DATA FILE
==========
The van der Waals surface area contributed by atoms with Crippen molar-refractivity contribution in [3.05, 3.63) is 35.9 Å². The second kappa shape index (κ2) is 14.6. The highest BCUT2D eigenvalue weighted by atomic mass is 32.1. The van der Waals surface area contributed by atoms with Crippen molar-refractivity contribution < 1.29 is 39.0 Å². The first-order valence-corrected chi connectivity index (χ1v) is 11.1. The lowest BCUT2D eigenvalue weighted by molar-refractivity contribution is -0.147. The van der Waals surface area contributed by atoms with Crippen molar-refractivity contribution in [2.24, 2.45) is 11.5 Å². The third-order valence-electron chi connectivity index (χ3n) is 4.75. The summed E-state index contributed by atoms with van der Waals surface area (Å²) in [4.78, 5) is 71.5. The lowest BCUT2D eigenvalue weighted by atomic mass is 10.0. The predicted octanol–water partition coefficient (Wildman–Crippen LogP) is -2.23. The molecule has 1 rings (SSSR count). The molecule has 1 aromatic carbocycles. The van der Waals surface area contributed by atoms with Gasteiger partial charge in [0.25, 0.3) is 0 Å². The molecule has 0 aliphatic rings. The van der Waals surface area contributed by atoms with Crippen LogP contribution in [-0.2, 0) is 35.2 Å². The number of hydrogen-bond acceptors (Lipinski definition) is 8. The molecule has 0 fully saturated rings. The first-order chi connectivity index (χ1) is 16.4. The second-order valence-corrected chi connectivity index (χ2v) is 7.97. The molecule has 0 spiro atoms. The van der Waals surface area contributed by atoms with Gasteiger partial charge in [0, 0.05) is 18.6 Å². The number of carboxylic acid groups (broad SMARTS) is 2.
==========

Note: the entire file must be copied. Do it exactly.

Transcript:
The van der Waals surface area contributed by atoms with Crippen molar-refractivity contribution in [3.05, 3.63) is 35.9 Å². The second kappa shape index (κ2) is 14.6. The highest BCUT2D eigenvalue weighted by atomic mass is 32.1. The van der Waals surface area contributed by atoms with Crippen molar-refractivity contribution < 1.29 is 39.0 Å². The first-order valence-corrected chi connectivity index (χ1v) is 11.1. The lowest BCUT2D eigenvalue weighted by molar-refractivity contribution is -0.147. The van der Waals surface area contributed by atoms with Crippen molar-refractivity contribution in [2.24, 2.45) is 11.5 Å². The third-order valence-electron chi connectivity index (χ3n) is 4.75. The summed E-state index contributed by atoms with van der Waals surface area (Å²) in [4.78, 5) is 71.5. The lowest BCUT2D eigenvalue weighted by atomic mass is 10.0. The predicted octanol–water partition coefficient (Wildman–Crippen LogP) is -2.23. The molecule has 1 rings (SSSR count). The molecule has 1 aromatic carbocycles. The van der Waals surface area contributed by atoms with Gasteiger partial charge in [0.25, 0.3) is 0 Å². The molecule has 0 aliphatic rings. The van der Waals surface area contributed by atoms with Crippen LogP contribution in [-0.2, 0) is 35.2 Å². The number of hydrogen-bond acceptors (Lipinski definition) is 8. The molecule has 0 fully saturated rings. The first-order chi connectivity index (χ1) is 16.4. The second-order valence-corrected chi connectivity index (χ2v) is 7.97. The molecule has 0 spiro atoms. The van der Waals surface area contributed by atoms with Gasteiger partial charge in [0, 0.05) is 18.6 Å². The number of carboxylic acid groups (broad SMARTS) is 2.